Folks who are just slightly overweight but have resolved to lose weight in the new year may give their plans second thoughts in the wake of a controversial new federal analysis
People who are overweight by up to 30 or so pounds have a slightly lower risk of early death than those at a normal weight, the government analysis finds.
The review of 97 studies showed that people who are extremely obese — roughly 60 or more pounds over a normal weight — have a greater risk of dying early than those who are at a normal weight.
About two-thirds of people in the USA are too heavy; a third are obese, which is roughly 35 or more pounds over a normal weight. Obesity is linked to an increased risk of type 2 diabetes, heart disease, stroke and many types of cancer.
Katherine Flegal and colleagues at the National Center for Health Statistics, part of the Centers for Disease Control and Prevention, reviewed the studies, which tracked 3 million adults from around the world. The research looked at deaths from all reasons and people’s body mass index (BMI), a number that considers weight and height.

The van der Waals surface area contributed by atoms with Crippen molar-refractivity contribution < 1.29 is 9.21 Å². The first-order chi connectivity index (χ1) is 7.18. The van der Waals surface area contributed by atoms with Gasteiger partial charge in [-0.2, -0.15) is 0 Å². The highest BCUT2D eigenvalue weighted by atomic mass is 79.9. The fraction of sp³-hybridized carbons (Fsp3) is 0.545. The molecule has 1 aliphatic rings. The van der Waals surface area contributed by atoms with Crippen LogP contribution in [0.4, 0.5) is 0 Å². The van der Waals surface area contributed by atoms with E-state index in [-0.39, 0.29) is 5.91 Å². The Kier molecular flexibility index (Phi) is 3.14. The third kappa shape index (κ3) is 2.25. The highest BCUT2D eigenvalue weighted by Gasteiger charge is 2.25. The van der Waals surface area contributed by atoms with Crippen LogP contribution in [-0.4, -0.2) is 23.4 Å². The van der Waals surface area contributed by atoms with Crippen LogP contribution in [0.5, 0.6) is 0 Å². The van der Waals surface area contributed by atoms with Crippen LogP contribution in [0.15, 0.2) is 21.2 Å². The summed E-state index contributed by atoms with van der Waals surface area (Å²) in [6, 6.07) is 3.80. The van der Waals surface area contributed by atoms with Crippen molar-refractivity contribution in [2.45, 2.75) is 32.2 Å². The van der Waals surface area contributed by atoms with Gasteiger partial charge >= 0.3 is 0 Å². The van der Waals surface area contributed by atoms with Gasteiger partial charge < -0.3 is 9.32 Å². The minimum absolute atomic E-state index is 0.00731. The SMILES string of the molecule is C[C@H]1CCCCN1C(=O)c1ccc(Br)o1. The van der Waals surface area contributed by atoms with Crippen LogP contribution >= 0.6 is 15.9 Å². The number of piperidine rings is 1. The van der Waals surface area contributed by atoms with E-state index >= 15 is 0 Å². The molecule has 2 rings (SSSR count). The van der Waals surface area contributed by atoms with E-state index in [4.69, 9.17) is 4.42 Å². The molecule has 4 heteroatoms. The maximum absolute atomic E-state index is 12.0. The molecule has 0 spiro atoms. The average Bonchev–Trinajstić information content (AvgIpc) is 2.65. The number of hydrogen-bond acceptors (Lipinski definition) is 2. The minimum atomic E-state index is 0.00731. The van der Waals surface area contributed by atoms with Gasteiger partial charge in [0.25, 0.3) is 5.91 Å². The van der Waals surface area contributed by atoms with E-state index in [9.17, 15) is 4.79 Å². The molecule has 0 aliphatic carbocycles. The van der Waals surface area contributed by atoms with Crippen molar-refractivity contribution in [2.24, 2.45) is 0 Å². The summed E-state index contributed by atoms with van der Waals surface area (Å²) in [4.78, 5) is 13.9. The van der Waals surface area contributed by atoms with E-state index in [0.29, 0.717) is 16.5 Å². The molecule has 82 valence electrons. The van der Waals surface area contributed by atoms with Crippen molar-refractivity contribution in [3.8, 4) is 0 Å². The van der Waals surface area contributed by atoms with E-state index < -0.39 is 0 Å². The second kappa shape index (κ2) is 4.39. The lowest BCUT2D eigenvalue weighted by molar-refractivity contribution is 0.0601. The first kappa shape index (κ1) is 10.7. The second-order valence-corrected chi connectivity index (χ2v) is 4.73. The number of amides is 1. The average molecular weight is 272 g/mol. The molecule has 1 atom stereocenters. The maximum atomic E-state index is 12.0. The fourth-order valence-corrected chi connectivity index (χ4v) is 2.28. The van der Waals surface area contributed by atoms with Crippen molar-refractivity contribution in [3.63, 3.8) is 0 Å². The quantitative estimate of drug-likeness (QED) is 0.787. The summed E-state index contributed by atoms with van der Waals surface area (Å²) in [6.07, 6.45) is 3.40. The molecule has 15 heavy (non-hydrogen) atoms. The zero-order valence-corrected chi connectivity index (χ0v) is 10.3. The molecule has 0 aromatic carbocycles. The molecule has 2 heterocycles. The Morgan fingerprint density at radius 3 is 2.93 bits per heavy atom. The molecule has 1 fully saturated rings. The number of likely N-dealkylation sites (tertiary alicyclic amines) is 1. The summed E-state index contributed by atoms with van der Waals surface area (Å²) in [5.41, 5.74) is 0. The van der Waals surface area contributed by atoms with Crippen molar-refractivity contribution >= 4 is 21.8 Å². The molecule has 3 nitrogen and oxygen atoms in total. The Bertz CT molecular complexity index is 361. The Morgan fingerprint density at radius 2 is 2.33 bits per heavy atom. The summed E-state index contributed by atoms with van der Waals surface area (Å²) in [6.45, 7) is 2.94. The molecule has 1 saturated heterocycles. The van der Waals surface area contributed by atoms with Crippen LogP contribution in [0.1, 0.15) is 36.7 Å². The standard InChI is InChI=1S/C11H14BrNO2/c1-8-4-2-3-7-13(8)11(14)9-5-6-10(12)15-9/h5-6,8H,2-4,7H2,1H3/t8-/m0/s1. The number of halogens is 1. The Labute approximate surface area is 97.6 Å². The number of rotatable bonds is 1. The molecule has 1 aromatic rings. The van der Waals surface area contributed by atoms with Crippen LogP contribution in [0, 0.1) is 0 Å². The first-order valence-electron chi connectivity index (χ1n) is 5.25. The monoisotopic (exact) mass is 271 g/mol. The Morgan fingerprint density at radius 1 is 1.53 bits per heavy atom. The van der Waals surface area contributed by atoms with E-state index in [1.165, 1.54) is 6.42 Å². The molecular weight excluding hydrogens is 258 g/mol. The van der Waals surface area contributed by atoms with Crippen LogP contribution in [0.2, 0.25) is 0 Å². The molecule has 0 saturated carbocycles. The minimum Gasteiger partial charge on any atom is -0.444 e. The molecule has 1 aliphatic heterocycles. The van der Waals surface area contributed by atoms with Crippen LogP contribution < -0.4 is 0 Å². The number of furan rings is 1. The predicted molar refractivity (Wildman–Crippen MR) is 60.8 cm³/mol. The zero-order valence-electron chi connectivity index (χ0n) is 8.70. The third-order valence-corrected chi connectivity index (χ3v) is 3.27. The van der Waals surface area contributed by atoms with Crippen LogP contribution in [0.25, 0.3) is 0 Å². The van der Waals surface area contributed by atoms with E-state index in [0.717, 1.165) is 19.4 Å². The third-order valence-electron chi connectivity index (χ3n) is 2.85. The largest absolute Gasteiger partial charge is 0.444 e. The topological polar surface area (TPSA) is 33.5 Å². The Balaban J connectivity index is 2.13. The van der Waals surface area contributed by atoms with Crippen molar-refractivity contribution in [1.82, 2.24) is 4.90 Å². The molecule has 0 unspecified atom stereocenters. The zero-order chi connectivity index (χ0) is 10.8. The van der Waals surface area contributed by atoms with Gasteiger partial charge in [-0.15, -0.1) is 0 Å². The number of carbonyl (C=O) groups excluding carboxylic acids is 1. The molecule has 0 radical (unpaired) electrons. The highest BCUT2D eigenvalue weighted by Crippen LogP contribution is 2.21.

The standard BMI categories included: normal weight (a BMI of 18.5 to 24.9); overweight (BMI of 25 to 30); obese (a BMI of 30 or more); extremely obese (a BMI of 35 or more).
Findings, published in Wednesday’s Journal of the American Medical Association, show that relative to normal-weight people those who were:
Extremely obese had a 29% increased risk of early death.
Obese had an 18% increased risk of early death. Overweight had a 6% lower risk of early death. –USA TODAY
July 16, 2014 //
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